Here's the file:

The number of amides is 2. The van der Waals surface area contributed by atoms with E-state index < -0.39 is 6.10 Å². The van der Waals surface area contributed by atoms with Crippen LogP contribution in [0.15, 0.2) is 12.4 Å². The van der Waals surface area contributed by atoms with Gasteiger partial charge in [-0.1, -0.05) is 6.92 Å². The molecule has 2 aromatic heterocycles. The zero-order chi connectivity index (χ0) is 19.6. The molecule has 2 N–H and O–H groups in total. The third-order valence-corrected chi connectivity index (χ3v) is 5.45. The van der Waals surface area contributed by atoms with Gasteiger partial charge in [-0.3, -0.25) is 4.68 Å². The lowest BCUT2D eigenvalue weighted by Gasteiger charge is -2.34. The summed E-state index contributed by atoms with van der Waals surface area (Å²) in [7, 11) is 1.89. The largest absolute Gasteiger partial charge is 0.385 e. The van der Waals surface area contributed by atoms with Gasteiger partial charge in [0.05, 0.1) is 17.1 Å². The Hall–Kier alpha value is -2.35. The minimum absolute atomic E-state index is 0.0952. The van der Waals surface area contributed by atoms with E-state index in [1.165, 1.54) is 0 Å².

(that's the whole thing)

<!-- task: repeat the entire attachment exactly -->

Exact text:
The number of amides is 2. The van der Waals surface area contributed by atoms with E-state index < -0.39 is 6.10 Å². The van der Waals surface area contributed by atoms with Crippen LogP contribution in [0.15, 0.2) is 12.4 Å². The van der Waals surface area contributed by atoms with Gasteiger partial charge in [-0.1, -0.05) is 6.92 Å². The molecule has 2 aromatic heterocycles. The zero-order chi connectivity index (χ0) is 19.6. The molecule has 2 N–H and O–H groups in total. The third-order valence-corrected chi connectivity index (χ3v) is 5.45. The van der Waals surface area contributed by atoms with Gasteiger partial charge in [-0.3, -0.25) is 4.68 Å². The lowest BCUT2D eigenvalue weighted by Gasteiger charge is -2.34. The summed E-state index contributed by atoms with van der Waals surface area (Å²) in [7, 11) is 1.89. The largest absolute Gasteiger partial charge is 0.385 e. The van der Waals surface area contributed by atoms with Gasteiger partial charge in [0.05, 0.1) is 17.1 Å². The Hall–Kier alpha value is -2.35. The minimum absolute atomic E-state index is 0.0952. The van der Waals surface area contributed by atoms with E-state index in [1.165, 1.54) is 0 Å².